In this blog, Rodney Shaw offers three pointers for ministry development: faithfulness, preparedness, and willingness.
Most times our ministry journeys unfold in ways we could not have predicted or planned. Although we typically start with a plan, a goal, or a dream, very seldom do things unfold as we envision. A person with God’s call walks into the future with more unknowns than facts. This is in part due to grace and things we could not comprehend, or in some cases, bear to know the details of what lies ahead.
Recently when a young minister asked me for next steps in his development, I stopped to ponder whether there were universal principles or pointers for ministry development. Lacking a specific and clear destination, is there still a road map that could point in the right direction?
Faithfulness is the starting point. Without faithfulness there is no path. We ultimately will be judged by our faithfulness in ministry, not the fruit of our ministry. Looking only to our fruit as evidence of success could be a huge mistake. Sometimes things appear to be fruit that are not. Jesus told a parable about tares, which grow inseparably with the wheat. Paul talked about building on inadequate foundations and having our works purged by fire in judgement.Noah preached for 120 years and had no converts outside his family. Yet he is called a preacher of righteousness in the New Testament, and his efforts saved humanity. Click To Tweet
How do we judge our success? One of the biggest dangers of judging our success by visible fruit is there is no objective standard. The default standard becomes our neighbor’s fruit: if we have more, we are successful; if we have less, we are unsuccessful. This is a tragic mistake. Jesus also told a parable about talents and how each servant is dealt a different hand. The master will want to know if we were faithful with what we were given. A minister with an extremely large harvest could actually be less faithful than a less gifted minister with a much smaller harvest. Noah preached for 120 years and had no converts outside his family. Yet he is called a preacher of righteousness in the New Testament, and his efforts saved humanity.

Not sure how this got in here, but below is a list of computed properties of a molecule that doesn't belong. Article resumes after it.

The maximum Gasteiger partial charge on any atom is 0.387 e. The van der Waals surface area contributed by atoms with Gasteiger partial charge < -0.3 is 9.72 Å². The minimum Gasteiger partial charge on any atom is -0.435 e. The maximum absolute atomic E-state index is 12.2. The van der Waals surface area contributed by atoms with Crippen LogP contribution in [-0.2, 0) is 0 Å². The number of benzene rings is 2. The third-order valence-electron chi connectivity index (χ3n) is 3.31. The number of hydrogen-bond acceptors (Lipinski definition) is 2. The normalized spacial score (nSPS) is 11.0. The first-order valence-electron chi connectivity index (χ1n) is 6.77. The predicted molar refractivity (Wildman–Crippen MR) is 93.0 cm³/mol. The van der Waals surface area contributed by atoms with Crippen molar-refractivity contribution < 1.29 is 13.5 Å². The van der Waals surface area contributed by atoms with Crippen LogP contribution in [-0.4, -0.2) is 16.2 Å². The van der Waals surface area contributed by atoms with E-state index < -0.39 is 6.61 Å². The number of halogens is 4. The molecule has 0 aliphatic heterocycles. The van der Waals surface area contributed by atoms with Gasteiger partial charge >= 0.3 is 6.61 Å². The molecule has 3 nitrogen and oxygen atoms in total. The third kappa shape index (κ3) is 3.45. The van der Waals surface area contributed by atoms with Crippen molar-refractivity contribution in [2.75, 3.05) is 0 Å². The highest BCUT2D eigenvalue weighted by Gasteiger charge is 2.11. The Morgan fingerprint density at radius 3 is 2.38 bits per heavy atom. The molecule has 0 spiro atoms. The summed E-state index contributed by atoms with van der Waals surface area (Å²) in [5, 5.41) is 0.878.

If we are called of God, then we cannot deny our ministry is defined by our opportunities.
A person’s ministry does not always unfold as he or she expects or plans. The variables are innumerable. Rather than fixating on a position or pulpit, a person should commit to being faithful to the opportunities at hand. If we are called of God, then we cannot deny our ministry is defined by our opportunities. This does not mean something more defined or permanent will not come but sitting idle while waiting on the big opportunity never moves one forward. Our calling has a remarkable resemblance to our opportunities. God called Paul to ministry because God considered him faithful (I Timothy 1:12). God spoke face to face with Moses because he was faithful (Numbers 12:6–8). Faithfulness is the chief quality of a minister.
I cannot open any doors in my ministry, but I can be prepared for the next door that opens.
The world around us is changing, and therefore we must continually prepare.
We should seek to be prepared holistically—spiritually, intellectually, emotionally, physically, financially, and relationally. A great mind with a horrible attitude will not fit through an open door. Whether we will change ministry locations or assignments in the future is irrelevant. The world around us is changing, and therefore we must continually prepare. The fields in which we labor are morphing around us. If we are not constantly growing, we will one day find ourselves ill-prepared to minister in our own fields. It then becomes easy to recast the situation as us holding on to truth or clinging to the old paths, when in reality, we got stuck in the mud.
A prepared minister will have doors open before him or her. Romping around in the harvest with a dull sickle causes damage.
I include willingness as a step beyond faithfulness. Willingness is attitudinal. We can be faithful and yet unwilling. We can be coerced against our will out of duty, guilt, or for some other reason. We fulfill the role, but there is no joy in the service, only a longing for something better.
A faithful person does the work; a willing person finds joy in the work.
Instead a willing vessel is quick to serve, quick to volunteer, quick to praise others, and quick to offer gratitude. God loves a cheerful giver. A faithful person does the work; a willing person finds joy in the work.
Rodney Shaw is the co-editor of the Forward. He serves as pastor of New Life Austin.
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A version of this content originally appeared in the Forward. For more by Rodney Shaw, click here.